Sunday, December 18, 2005

It’s that #^*% Golden Rule, Part II

If anyone strikes you on the cheek, offer the other also; and from anyone who takes away your coat do not withhold even your shirt. ~Luke 6:29

I have titled these posts It’s that #^*% Golden Rule because, as I continue to apply the Golden Rule to my life, the cost often seems to exceed what I envision it will be. For example, when Stephanie informed me that Brian was being evicted and begged me to allow her, her child, and Brian to stay at my house for a couple of weeks, I did not foresee that the first night they were in my home that would rob me of all of the money I had in my wallet. So when I discovered their thievery, I felt betrayed. When I then demanded that they leave my home and they passively ignored my ultimatum, I began to feel ensnared in a situation of my own creating: had I not given of myself to them as I have experienced others giving to me, I would not be in this situation.

I blamed myself for the situation, for I created it. I questioned—not for the first time—the wisdom of following the wisdom of the Golden Rule, even though it is universal in its source. Could Jesus have been wrong in saying it? Could the wise rabbis, Hillel and Philo of Alexandra, given bad advice, as well as Confucius, Mohammed, of Plato, Aristotle, Isocrates, and Seneca? The cost of my mitzvah—my good deed—was much greater than I an anticipated. And it was all the fault of that #^*% Golden Rule!

Or, was it? I could have anticipated the result allowing Stephanie and Brian into my home. After all, Stephanie is a convicted felon on parole. Brian had stolen from me—and others—before, to the point that neither Stephanie’s mother nor grandmother now allow him to stay with them. I should have known! I should never have allowed them into my home! I should never have followed the Golden Rule!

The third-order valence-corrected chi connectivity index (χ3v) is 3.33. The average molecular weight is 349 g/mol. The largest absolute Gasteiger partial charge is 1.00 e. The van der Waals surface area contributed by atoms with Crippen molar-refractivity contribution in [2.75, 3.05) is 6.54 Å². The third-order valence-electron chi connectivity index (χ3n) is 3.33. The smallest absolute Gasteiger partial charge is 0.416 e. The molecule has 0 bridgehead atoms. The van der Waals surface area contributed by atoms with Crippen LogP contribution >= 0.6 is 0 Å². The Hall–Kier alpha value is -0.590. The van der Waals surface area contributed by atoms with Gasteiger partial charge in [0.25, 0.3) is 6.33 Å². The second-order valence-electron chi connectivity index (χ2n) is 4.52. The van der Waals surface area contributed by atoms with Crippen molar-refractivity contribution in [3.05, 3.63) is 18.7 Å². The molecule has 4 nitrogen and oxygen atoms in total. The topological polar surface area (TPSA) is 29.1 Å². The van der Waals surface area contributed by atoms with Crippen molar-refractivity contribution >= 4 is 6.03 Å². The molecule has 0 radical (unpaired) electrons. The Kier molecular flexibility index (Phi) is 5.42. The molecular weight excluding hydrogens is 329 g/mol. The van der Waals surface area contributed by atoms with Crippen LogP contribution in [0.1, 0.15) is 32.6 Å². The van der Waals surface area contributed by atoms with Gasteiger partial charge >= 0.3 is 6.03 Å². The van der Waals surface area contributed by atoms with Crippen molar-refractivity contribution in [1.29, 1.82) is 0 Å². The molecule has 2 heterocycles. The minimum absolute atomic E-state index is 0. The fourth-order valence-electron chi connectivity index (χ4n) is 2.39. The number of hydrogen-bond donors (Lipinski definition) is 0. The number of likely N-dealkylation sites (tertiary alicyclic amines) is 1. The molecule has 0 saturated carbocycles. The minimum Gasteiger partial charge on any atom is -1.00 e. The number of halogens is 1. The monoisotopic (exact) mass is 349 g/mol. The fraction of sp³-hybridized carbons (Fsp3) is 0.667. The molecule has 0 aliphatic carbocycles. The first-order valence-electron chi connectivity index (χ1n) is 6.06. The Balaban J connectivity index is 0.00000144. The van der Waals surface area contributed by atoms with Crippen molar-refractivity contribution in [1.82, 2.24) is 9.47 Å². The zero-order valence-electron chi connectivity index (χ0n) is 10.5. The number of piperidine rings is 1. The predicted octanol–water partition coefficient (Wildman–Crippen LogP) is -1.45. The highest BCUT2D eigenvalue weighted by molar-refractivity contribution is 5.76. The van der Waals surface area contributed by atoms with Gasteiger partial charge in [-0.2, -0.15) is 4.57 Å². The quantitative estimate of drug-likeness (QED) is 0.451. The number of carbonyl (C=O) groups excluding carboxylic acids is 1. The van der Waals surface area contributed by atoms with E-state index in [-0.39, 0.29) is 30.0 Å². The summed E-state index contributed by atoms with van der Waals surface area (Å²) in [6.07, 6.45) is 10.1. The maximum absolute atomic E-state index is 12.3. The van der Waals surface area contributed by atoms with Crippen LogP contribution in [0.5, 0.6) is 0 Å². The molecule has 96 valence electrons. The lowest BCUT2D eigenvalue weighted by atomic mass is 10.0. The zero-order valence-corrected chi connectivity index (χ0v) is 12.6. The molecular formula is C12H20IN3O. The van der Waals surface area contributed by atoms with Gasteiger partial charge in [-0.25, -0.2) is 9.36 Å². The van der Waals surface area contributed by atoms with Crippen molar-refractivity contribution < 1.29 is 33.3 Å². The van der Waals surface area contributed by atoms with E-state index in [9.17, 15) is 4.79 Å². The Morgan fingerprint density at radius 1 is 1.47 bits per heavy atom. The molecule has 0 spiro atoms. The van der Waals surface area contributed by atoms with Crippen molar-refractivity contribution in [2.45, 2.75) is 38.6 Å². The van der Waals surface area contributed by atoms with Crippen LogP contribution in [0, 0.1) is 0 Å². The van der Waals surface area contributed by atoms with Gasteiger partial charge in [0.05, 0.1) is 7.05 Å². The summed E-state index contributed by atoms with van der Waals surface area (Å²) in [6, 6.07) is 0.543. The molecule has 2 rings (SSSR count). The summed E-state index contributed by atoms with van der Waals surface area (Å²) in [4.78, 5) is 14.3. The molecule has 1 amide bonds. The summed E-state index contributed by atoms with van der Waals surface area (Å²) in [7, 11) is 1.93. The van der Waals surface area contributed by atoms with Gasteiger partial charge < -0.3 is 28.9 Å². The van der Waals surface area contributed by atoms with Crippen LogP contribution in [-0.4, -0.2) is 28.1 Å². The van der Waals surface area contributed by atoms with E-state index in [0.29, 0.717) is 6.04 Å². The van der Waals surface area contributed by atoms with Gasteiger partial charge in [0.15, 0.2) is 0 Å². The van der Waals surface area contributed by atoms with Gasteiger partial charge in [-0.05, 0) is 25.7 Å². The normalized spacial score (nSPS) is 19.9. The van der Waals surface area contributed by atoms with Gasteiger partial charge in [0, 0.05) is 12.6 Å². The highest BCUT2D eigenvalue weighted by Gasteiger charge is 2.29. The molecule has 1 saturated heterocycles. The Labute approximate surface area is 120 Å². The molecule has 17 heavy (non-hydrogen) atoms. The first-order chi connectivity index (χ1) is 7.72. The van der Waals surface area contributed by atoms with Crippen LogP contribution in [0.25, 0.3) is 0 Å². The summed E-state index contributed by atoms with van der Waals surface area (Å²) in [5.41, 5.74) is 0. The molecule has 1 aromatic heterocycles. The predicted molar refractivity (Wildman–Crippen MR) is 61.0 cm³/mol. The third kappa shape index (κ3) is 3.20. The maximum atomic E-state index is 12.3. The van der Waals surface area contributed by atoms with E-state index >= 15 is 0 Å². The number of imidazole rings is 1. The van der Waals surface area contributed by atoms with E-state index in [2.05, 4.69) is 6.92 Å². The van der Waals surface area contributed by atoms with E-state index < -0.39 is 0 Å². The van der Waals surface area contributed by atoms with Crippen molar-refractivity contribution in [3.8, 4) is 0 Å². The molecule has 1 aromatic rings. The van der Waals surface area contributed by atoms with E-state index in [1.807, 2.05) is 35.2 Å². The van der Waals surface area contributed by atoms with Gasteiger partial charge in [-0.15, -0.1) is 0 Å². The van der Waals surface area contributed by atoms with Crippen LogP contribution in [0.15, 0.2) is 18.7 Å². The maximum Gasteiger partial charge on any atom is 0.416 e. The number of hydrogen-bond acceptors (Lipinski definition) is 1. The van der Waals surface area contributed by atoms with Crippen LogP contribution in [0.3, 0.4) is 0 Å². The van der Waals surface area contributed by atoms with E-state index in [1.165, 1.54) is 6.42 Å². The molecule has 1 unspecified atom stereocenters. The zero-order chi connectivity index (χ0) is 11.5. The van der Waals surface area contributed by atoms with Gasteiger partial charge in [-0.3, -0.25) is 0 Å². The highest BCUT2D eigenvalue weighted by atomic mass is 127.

In fact, I did anticipate problems. Thus, I established a set of rules and boundaries that I discussed with Stephanie and Brian before I allowed them into my house. One of those was that they were to take or use nothing that belonged to me without my permission. This time, like Charlie Brown allowing Lucy to hold the football for me, I thought all would be OK—and ended up, just like Good ‘Ole Charlie Brown, flat on my back

The reality is, had Stephanie and Brian asked me for money, I would have loaned them what I could afford—I may have even given it to them. But they did not ask; they stole. And I felt betrayed and demanded they leave. And they did not leave and I felt frustrated. And they stole again and I felt enraged and began the process of having them removed from my home.

It was perhaps this final act that wounded me the most. As Michael Collins supposedly said of the British, “I hate them for making hate necessary, and I'll do what I can to end it.” I was offended to the point of aching becuase they had forced me to contact law enforcement to remove them from my house.

Back to the Golden Rule: I have been tempted to never follow it again. That is part of what I dredged up out of my pres-conscious mind during yesterday morning’s contemplation. Of course I have since concluded that I will not do that for I cannot be ethical or a true disciple if I ignore this teaching for whatever reason. And, I remembered one more teaching of Jesus: If anyone strikes you on the cheek, offer the other also; and from anyone who takes away your coat do not withhold even your shirt. (Luke 6:29)

To Be Continued


  1. They certainly struck you, didn't they? At least 3 times.

  2. Mike: Yes, they did. That reminds me of a scene from the movie “The Big Fisherman,” I’ll share the story in a future post.